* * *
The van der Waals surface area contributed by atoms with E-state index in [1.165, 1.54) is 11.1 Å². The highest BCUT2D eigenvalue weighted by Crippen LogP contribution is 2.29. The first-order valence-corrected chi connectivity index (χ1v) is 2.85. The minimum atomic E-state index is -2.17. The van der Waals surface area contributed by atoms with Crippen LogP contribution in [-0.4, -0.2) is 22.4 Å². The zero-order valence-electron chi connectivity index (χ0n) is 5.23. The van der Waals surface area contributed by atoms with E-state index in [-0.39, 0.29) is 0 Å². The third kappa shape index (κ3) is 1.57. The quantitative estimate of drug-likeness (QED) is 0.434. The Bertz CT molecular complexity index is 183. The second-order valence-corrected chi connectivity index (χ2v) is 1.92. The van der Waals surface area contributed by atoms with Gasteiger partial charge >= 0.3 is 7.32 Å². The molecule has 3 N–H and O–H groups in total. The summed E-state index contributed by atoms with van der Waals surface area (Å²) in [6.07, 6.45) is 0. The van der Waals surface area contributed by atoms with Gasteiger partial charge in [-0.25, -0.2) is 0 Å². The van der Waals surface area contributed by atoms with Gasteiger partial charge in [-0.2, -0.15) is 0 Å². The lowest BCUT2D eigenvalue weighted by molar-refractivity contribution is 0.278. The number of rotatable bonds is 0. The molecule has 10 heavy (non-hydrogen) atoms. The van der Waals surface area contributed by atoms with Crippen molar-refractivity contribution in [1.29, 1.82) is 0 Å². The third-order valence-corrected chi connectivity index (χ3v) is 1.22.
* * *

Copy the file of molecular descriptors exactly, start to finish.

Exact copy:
The van der Waals surface area contributed by atoms with E-state index in [1.165, 1.54) is 11.1 Å². The highest BCUT2D eigenvalue weighted by Crippen LogP contribution is 2.29. The first-order valence-corrected chi connectivity index (χ1v) is 2.85. The minimum atomic E-state index is -2.17. The van der Waals surface area contributed by atoms with Crippen LogP contribution in [-0.4, -0.2) is 22.4 Å². The zero-order valence-electron chi connectivity index (χ0n) is 5.23. The van der Waals surface area contributed by atoms with E-state index in [-0.39, 0.29) is 0 Å². The third kappa shape index (κ3) is 1.57. The quantitative estimate of drug-likeness (QED) is 0.434. The Bertz CT molecular complexity index is 183. The second-order valence-corrected chi connectivity index (χ2v) is 1.92. The van der Waals surface area contributed by atoms with Gasteiger partial charge >= 0.3 is 7.32 Å². The molecule has 3 N–H and O–H groups in total. The summed E-state index contributed by atoms with van der Waals surface area (Å²) in [6.07, 6.45) is 0. The van der Waals surface area contributed by atoms with Gasteiger partial charge in [-0.25, -0.2) is 0 Å². The van der Waals surface area contributed by atoms with Gasteiger partial charge in [-0.2, -0.15) is 0 Å². The lowest BCUT2D eigenvalue weighted by molar-refractivity contribution is 0.278. The number of rotatable bonds is 0. The molecule has 10 heavy (non-hydrogen) atoms. The van der Waals surface area contributed by atoms with Crippen molar-refractivity contribution in [1.29, 1.82) is 0 Å². The third-order valence-corrected chi connectivity index (χ3v) is 1.22.